SAN DIEGO — San Diego is on the forefront of what Governor Newsom is calling a "bold new strategy" to battle the homelessness crisis.
This week, San Diego brought together state, county and local leaders to begin the groundwork on launching California's new "Care Court" system.
This new program will use local courts to help provide treatment and housing to those who are mentally ill and on the streets.
San Diego is one of the first counties in California volunteering to launch this first-in-the-nation Care Court program, and hosted that inaugural meeting with leaders from throughout the state.
"We really rolled up our sleeves and got to work for how we're going to make Care Court work on the streets in San Diego next year," said County Board of Supervisors Nathan Fletcher, a strong supporter of the concept.
The meeting here in San Diego brought together judicial and medical leaders from throughout the state, as well as the six other counties, including Orange, Riverside and San Francisco, that are stepping up as early adopters of this program along with San Diego.
"I think we've got to try something new to address the situation on the streets," Fletcher told CBS 8.
Through this new approach, county courts will be empowered to order treatment for homeless people who are battling severe mental illness, such as schizophrenia.
A first responder, family member or clinician could refer a person to Care Court, and a civil court judge would then set a course of treatment, including medication, support services, and a plan for housing.
"It really is assessing how many people will this apply to, what services do we think they'll need, how do we get those services ready," he added.
Fletcher noted that one of the biggest challenges in gearing up for the launch of Care Court is staffing.
"We have a critical shortage of mental health and drug treatment staff, and we are now working to hire more people, recruit more people, train more people," he said. "And so one of the biggest limiting factors right now is just the availability of services."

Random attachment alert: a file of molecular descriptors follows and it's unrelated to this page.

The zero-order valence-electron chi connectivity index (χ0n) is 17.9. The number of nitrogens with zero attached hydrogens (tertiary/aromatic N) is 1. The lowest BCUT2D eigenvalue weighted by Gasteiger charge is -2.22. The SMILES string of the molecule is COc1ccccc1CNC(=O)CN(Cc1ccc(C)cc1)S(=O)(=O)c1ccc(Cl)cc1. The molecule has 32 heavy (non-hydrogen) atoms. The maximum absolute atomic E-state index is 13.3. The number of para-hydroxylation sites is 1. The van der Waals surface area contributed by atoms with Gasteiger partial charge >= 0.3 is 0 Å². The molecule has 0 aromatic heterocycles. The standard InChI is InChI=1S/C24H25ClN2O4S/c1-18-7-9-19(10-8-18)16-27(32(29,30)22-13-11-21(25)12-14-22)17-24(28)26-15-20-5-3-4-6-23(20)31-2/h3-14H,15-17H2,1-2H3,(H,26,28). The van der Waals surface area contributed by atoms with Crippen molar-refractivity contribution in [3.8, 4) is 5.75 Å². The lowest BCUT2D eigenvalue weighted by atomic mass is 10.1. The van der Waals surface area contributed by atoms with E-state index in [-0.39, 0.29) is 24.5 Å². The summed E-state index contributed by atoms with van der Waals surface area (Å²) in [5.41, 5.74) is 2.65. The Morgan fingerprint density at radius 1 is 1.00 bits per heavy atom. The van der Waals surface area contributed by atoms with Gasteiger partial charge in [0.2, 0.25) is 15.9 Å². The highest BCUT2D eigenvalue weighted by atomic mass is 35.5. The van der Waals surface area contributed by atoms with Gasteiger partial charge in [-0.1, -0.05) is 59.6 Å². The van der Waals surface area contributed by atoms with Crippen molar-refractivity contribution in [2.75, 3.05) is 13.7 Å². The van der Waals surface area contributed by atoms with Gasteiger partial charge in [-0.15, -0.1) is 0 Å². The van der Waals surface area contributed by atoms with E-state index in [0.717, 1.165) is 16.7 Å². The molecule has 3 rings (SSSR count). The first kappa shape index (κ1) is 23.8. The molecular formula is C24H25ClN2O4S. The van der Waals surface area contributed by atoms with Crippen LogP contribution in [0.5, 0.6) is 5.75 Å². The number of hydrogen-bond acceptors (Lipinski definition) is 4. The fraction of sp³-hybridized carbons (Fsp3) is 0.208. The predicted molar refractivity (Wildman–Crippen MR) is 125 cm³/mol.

Some homeless advocates have raised concerns over the legality of this program, which would force individuals into psychiatric treatment or into a conservatorship, if they fail to follow the court-ordered plan.
Fletcher noted that Care Court is targeted toward those who are most gravely ill and in need of help.
"At the end of the day when someone is lying on the street, clearly suffering in their own feces, clearly not able to take care of themselves, I don't think it is compassionate or humanitarian to leave them in that condition," he added.
"We've got to find a way to get them some help. Then when they're clear-minded, they can make decisions in terms of what they want to do when they move forward."
Care Court is set to officially launch in October of next year, although Fletcher is hopeful that it could begin here in San Diego sooner, possibly in late summer.
WATCH RELATED: CARE Court | How California takes steps forward in battle against homelessness crisis.